South of France with Baby(7 Posts)
I have a baby girl who will be 7 months by the time we travel to Aix-en-Provence (centre). It is our first time travelling with our daughter and our first time to the South of France. We are going in July for two weeks.
I have a few concerns:
Will it be too hot? Obviously we are going to keep her in the shade as much as possible but I am still worried...
Secondly eating out with babies in France. We normally put her down at 7.30pm at home. Should we stick to our routine or bring her out in a stroller? How are the French about children/babies in restaurants?
Will I be able to buy baby food in the supermarkets or should I bring enough for two weeks?
Are the evenings very warm? Or should I bring cardigans/blankets etc?
Hi there, lucky thing, Provence is lovely.
It WILL be very very hot, even in the shade. She will probably be in her nappy most of the time. You can by a spray that you can fill with water to cool her down and make sure you offer her water in between meals. I would not worry otherwise, I was on the beach at the same age under a parasol, so were my siblings, it was actually good because it was breezy.
Do not bother bring food from Britain, loads of baby food available there (Bledina is a popular brand). Formula can be found there, they have similar brands but under different names, but if in doubt you can always take a box of the brand you use in the UK, if you use formula.
As far as restaurants are concerned, I guess it's the same as here really, regular main stream restaurants probably won't mind but smarter ones will. Baby changing facilities are few and far between IME.
No need to bring a blanket, maybe just a sheet and one cardi will do. It can still be 25 deg and above in the evening.
Don't be put off though, Provence is sooo lovely.
And don't forget to have a EHIC card made in case in you need emergency medical care.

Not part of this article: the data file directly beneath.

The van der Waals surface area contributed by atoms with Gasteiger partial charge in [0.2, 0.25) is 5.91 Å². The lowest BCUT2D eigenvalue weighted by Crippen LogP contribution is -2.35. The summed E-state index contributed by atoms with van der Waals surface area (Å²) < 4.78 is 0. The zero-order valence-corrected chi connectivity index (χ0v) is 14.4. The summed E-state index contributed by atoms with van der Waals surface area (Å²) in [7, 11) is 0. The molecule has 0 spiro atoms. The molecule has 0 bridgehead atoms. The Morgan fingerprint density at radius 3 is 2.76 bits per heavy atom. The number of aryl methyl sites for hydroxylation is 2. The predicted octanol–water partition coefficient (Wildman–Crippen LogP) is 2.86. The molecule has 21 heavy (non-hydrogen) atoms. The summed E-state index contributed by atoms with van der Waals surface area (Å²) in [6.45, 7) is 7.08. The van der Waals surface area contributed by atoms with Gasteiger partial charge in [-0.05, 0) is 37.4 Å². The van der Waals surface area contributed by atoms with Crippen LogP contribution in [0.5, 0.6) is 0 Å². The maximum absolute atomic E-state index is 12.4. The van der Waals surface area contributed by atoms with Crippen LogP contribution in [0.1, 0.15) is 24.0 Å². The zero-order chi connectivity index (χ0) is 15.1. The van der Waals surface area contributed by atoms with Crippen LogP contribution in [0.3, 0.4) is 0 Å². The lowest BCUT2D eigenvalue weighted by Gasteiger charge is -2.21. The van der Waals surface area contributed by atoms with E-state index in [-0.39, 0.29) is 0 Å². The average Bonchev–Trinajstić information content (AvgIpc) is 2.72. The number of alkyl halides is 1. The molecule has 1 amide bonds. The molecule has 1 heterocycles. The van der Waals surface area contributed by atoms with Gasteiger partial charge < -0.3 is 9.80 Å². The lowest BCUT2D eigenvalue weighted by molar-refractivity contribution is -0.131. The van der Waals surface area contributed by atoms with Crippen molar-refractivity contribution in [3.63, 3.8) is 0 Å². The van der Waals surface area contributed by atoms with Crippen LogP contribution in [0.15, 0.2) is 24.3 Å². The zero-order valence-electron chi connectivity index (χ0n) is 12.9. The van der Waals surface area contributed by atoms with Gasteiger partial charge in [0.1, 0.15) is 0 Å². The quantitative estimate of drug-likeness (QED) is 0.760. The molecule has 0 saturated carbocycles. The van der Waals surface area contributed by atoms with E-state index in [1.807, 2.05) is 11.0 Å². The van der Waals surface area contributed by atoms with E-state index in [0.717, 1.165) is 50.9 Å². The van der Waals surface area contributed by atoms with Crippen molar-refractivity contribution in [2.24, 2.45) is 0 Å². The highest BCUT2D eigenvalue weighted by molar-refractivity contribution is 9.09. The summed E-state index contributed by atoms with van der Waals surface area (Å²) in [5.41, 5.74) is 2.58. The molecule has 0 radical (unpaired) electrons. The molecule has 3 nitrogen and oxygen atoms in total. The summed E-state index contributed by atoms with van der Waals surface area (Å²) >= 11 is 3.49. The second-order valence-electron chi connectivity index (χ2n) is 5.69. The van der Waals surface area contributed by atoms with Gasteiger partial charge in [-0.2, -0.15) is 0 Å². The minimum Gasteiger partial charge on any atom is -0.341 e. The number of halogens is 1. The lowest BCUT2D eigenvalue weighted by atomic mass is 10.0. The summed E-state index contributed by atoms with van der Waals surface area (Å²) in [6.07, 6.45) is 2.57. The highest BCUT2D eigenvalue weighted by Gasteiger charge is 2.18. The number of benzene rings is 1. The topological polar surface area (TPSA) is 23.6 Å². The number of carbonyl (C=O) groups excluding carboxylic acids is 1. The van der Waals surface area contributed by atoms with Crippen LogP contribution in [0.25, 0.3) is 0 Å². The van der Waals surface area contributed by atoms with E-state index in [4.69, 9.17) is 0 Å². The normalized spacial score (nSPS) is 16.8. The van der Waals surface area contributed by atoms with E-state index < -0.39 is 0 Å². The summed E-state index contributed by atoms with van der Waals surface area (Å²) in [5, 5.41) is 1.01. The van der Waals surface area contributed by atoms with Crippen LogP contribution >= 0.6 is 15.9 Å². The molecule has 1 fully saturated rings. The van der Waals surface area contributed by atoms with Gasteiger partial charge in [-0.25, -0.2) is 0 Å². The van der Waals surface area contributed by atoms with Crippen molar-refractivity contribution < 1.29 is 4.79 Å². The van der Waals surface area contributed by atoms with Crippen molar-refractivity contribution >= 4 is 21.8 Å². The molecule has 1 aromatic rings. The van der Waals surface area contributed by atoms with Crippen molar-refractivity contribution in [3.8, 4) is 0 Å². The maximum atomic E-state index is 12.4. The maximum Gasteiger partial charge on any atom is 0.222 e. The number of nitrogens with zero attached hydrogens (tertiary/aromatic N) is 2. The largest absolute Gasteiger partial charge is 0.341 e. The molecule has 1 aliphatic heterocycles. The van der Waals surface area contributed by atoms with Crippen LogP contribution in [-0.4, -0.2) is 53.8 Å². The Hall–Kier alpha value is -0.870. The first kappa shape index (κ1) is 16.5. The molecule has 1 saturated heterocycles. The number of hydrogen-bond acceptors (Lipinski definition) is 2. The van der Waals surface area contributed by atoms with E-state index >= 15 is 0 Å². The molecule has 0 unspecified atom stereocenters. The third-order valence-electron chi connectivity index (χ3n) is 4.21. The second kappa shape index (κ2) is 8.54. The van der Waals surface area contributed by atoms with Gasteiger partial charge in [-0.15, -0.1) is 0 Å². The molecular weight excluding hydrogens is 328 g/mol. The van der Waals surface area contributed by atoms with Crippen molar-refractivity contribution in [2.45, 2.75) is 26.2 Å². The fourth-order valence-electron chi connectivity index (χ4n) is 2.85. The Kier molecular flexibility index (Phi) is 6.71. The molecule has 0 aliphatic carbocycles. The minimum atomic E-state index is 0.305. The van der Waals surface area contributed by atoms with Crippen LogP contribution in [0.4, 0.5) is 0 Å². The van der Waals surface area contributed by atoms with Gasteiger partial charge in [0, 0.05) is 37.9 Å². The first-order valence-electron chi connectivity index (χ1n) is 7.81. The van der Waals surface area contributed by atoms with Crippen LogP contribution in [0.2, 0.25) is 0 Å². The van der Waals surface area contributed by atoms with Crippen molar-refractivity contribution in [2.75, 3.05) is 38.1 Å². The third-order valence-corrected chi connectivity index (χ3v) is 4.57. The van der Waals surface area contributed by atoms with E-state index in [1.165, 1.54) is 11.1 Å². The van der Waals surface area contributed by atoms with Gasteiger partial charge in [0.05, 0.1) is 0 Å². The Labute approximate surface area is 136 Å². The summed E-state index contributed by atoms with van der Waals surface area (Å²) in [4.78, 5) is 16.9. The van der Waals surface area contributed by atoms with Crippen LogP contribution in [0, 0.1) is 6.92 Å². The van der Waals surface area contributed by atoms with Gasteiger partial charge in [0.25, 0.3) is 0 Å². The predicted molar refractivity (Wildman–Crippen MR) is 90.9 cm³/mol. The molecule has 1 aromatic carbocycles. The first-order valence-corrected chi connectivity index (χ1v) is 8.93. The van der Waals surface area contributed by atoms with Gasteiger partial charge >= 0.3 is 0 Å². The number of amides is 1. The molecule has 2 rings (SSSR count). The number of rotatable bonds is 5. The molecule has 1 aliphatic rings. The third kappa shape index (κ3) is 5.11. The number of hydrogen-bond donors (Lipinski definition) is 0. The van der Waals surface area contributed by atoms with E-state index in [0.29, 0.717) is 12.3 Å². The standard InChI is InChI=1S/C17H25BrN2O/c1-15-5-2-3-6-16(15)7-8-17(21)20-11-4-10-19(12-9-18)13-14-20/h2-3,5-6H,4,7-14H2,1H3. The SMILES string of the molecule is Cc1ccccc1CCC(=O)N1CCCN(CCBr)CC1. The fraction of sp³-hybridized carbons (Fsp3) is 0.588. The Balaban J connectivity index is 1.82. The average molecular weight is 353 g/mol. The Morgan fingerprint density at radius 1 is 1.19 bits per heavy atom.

I travelled to South of France and Italy when dd was that age. It will be hot - we avoided the worst of it by having a siesta in the hottest part of the day, after lunch. Light clothing and a parasol - you should be fine.
There will be a big range of baby food available, you shouldn't need to bring it.
Generally places are very child friendly. We used to feed dd, put her in her pyjamas and then go out for a stroll in the evening. A lot of the time she would go to sleep whilst we were eating - otherwise she would sit happily chewing on a breadstick.
Evenings should be warmish, but you get the Mistral winds in Provence in the summer, so I would bring a couple of cardies and a light blanket.
The French are much more child friendly in restaurants that we are here in the UK. We have been taking DD since she was a baby and only once in 7 years have we met the 'we don't have a children's menu' attitude - we don't need a kids menu thanks. Actually the vast majority of places I ask ' Avez vous un suggestion pour l'enfant' and even the smartest places have a suggestion. DD has had mini steaks, the small fillets off the bottom of duck breasts, small portions of fish.
Baby food in France is a lot better than here DD loved the little portions of baby risotto at 7 months.
We have always broken our routine on holiday and as a small child she seemed to get it that at home the routine happened and away it was different. It's only now she is a fiesty 7 year that she kicks againist it when home.
I don't want to worry you but that area is in the throes if a measles epidemic. It may be worth consulting your GP or HV about early vaccination.
You'll be fine taking her to most restaurants in a stroller - it's perfectly normal to see DCs out and about in the evening.
I would have a blanket with you as it can get cold. I tend to wear a light cardigan in the evening anyway to cover up from mozzies as they love me. I have little patches that I put on the pushchair for DS and a net.
People tend to change babies in the stroller/pushchair so be prepared to do that.
You'll definitely be able to buy baby food but it probably won't be organise and it seems very pappy to me.
Formula you will be able to buy. Check with where you're staying tosee whether the tap water is drinkable. Some rural areas still have lead pipes. If it's not then you may find yourself boiling mineral water! Just be careful which brand - the ones the government deem suitable will have that written on the bottle.
Please excuse the typos....
Baby food unlikely to be organic!
Thanks everyone for the replies and tips. It has been very helpful. I am going to speak to the doc about getting her mmr early.
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